Jurors in Downtown Los Angeles were asked Wednesday to return a guilty verdict in the trial of a convicted drug dealer -- accused of beating to death a Fox Entertainment executive who vanished in 2012.
“He deliberately, viciously, intently, delivered murderous blows,” L.A. County Deputy District Attorney Bobby Grace said of ex-con John Creech during closing arguments.
“This wasn’t a kid’s fight,” Grace said, and reminded jurors the attack was so severe it resulted in part of Smith’s skull being smashed.
The jury was expected to hear the final portion of the prosecution's closing Thursday and begin deliberations after brief instructions from the judge.
Creech testified in his own defense this week at the conclusion of the three-week trial, and told jurors Smith attacked him first during a confrontation that involved Creech’s ex-wife on the night of May 1, 2012.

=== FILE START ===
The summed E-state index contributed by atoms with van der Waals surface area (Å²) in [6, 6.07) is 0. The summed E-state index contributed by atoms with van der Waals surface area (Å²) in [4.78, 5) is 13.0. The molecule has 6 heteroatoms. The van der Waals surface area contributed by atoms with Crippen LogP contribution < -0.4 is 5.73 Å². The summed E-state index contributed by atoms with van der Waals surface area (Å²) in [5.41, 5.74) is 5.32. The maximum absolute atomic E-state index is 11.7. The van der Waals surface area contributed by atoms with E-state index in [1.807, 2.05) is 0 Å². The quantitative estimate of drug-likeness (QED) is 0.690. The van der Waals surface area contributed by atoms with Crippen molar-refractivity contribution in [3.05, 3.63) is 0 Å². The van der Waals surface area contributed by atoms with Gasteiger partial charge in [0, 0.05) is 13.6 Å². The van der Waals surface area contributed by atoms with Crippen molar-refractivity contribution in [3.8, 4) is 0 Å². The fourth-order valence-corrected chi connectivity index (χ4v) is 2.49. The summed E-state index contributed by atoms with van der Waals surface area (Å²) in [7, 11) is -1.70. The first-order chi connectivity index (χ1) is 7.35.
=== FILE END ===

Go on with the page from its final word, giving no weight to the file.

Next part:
Later Creech insisted he was trying to, 'preserve evidence,' when he buried Smith's body in a shallow grave in the desert and stashed Smith's car in an untraceable storage unit.
"It was so it wouldn't get disturbed," he said during an examination by Grace.
After temporarily hiding Smith's body and car, Creech said he called several criminal defense lawyers for advice, and claimed they told him not to call police.
"Did your attorneys tell you to bury the body in the Angeles National Forest?", Grace asked.
"No they did not, no sir," Creech said.
Grace told jurors at the beginning of the trial Creech had been stewing for years about an affair between Smith and Creech's wife, and said there was plenty of evidence the killing was a premeditated murder.
Smith's remains were found by hikers in 2014.
In the defense closing attorney Irene Nunez summarized much of Creech's testimony, allegations that Smith had picked the fight, attacked first, and tried to use a hammer-like weapon.
"Even an imperfect man like John has a right, has a lawful and perfect right, to defend himself," she said.
Creech's actions that night were those of a person thrust into a bad situation.
"In this situation killing Gavin was lawful, it may not be a situation we approve of, but that's the law," Nunez said, and asked jurors to return not guilty verdicts.